But exhort one another every day, as long as it is called “today,” that none of you may be hardened by the deceitfulness of sin.

Sin deceives. It tells us lies about the world, ourselves, and God. The only way for the tricky deception of sin to be exposed is through the living and active Word of God (Hebrews 4:12). One of the primary ways that Word will be brought to us is through the exhortation and encouragement of true Christian friends.

Encouragement isn’t someone making you feel better about yourself. Encouragement is someone who regularly points your eyes to Jesus Christ, revealed in the Bible, and calls you to trust him and obey him in the practical details of your life.

If you don’t have someone like that in your life – find them in your church and ask to spend time with them. It just might be one of the most important decisions you ever make.

  1. Because You Need Friends Who Pursue You

Some of my closest and dearest relationships are almost 15 years old.

Much has changed about us: our marital status, the number of our children, and even our hairline! But one thing has not changed: the centrality of the Bible.

There is one common objective under all the changing dynamics of our realtionship:

For we have come to share in Christ, if indeed we hold our original confidence firm to the end” (Hebrews 3:14).

We all want “hold our original confidence” – we want to hold fast to Jesus. We want to keep believing what we have believed. This has created a culture of “pursuit” in our relationships. This means that we don’t let one another let go of Jesus.

If someone is suffering, and their faith is rocked under tragedy and trial – we surround them with care and prayer. If someone is entrenched in bitterness, we speak words of truth about how the grace of Jesus empowers us to forgive (Eph. 4:31). If someone begins to isolate, we draw closer.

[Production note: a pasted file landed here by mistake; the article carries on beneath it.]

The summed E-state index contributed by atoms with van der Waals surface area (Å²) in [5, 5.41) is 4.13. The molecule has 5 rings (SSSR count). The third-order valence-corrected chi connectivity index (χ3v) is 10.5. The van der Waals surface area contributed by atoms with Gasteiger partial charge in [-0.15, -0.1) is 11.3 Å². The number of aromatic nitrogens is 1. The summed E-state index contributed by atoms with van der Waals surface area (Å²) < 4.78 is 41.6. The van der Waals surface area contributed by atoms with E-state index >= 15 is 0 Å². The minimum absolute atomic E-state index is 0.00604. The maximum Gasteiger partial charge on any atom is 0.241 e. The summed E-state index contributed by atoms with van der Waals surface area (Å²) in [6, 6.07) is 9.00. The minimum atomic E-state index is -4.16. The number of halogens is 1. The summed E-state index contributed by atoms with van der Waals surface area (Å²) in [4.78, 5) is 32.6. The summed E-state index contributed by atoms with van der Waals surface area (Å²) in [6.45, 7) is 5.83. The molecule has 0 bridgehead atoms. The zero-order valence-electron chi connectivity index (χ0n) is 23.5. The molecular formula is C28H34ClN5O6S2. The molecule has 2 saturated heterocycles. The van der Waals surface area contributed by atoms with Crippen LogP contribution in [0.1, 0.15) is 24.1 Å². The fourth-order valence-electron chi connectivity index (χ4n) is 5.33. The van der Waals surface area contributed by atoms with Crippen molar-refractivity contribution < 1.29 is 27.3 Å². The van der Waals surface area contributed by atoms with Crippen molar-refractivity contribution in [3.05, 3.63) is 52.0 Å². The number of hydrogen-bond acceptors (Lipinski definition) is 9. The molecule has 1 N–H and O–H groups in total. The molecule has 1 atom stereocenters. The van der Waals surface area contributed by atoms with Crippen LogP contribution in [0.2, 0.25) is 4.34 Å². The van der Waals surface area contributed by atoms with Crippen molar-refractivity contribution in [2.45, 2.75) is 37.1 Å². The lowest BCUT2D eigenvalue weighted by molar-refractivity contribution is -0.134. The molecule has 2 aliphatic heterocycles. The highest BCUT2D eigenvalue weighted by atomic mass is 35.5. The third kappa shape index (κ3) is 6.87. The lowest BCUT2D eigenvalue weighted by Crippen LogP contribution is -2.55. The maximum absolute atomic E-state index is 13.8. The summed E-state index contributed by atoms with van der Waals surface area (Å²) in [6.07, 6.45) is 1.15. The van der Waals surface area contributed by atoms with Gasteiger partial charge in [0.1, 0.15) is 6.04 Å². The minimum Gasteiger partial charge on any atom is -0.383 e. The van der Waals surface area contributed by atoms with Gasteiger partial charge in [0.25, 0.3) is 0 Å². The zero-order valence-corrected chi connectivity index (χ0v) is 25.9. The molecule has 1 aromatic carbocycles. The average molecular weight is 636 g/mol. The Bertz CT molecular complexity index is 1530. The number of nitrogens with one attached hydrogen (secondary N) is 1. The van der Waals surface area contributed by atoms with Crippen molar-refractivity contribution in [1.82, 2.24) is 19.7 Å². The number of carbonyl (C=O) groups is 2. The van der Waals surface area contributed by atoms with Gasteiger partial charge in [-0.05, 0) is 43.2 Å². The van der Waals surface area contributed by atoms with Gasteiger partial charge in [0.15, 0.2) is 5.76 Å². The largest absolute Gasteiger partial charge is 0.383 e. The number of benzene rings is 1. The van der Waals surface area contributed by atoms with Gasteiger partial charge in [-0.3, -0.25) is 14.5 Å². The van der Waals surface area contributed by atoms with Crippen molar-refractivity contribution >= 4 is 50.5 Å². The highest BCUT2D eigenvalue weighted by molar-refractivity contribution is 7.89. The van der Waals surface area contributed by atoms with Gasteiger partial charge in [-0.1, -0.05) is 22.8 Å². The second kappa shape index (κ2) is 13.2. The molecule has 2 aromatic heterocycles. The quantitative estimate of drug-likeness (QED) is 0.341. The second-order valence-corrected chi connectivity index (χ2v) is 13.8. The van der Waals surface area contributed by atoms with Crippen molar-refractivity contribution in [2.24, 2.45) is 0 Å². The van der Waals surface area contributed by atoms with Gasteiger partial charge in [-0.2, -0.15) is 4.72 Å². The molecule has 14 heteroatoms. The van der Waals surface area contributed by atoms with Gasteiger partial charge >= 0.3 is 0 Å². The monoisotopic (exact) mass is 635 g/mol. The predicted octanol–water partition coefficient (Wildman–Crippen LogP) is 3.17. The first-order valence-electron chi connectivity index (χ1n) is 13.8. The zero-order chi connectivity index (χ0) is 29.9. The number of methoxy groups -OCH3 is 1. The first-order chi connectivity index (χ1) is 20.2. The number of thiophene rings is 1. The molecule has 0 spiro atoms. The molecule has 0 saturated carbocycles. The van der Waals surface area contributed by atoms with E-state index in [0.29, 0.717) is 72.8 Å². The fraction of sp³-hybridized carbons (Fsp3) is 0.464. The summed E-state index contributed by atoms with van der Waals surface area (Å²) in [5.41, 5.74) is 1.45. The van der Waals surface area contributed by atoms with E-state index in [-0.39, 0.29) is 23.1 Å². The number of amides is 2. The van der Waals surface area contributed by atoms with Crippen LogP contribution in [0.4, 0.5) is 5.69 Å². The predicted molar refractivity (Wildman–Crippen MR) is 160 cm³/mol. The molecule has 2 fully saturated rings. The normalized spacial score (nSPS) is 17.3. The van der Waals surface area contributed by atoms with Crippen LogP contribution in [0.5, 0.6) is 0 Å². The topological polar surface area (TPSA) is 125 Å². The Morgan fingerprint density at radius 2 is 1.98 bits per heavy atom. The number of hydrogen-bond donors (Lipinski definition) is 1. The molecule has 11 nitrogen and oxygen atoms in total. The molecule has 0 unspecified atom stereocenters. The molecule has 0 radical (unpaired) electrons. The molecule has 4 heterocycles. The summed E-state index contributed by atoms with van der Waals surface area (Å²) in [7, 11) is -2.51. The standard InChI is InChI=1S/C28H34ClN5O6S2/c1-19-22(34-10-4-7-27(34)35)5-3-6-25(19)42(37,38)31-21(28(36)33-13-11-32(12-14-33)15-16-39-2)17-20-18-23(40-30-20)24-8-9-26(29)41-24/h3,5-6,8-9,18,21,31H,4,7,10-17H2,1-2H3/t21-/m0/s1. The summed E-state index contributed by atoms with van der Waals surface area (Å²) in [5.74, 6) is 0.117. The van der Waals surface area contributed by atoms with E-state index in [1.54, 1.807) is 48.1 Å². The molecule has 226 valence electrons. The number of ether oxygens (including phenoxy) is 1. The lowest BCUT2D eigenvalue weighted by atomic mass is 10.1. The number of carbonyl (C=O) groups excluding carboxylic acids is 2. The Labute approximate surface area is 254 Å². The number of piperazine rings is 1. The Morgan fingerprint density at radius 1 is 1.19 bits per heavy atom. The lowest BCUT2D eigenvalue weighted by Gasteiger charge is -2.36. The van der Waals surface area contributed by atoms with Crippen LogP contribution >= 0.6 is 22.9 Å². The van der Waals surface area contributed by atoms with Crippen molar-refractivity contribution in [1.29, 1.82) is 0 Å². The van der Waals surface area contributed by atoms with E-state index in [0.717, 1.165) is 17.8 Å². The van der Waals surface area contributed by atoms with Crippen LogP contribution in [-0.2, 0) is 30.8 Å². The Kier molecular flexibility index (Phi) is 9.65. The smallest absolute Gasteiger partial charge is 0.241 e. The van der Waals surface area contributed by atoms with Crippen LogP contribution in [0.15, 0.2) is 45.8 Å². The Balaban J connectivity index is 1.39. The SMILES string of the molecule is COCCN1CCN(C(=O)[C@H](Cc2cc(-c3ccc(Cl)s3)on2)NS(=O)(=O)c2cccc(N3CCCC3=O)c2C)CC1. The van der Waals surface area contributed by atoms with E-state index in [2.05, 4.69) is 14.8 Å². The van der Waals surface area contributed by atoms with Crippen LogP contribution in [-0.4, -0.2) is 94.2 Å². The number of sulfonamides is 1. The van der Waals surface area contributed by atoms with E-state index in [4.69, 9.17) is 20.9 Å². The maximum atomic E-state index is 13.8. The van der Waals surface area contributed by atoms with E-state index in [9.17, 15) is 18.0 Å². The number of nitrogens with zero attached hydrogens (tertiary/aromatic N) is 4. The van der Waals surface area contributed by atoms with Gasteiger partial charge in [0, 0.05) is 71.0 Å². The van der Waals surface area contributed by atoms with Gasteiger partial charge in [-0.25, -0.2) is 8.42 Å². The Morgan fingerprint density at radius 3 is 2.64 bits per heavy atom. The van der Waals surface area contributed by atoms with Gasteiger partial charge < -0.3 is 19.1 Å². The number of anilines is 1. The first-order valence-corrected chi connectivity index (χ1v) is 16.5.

The world wants to tempt us away from Christ. Satan wants to destroy our trust in Christ. Our flesh fights against the desires of the Spirit within us. Fighting for faith requires resistance.

How will we resist?

Through other Christians strengthening, exposing, building up, encouraging, and pursuing us to hold fast until the very end.

Conclusion: Uncomfortable 

The best friends I have are those who make me a little uncomfortable. They know me: my quirks, my sins, my weaknesses, my strengths. They know when I’m being authentic or putting on a show. There is no fooling them.

But that is why they are my best friends. They watch me. They encourage me. They pursue me. And all those actions are motivated and shaped by the Bible – the foundation of true relationships.

My prayer is that you will be a biblical friend and find biblical friendship – and hold fast to them, and Jesus, until the end.

Spencer Harmon is the Nocatee Campus Pastor. He is the co-author of three books: Letters to a Romantic: On DatingLetters to a Romantic: On Marriage, and Letters to a Romantic: The First Years.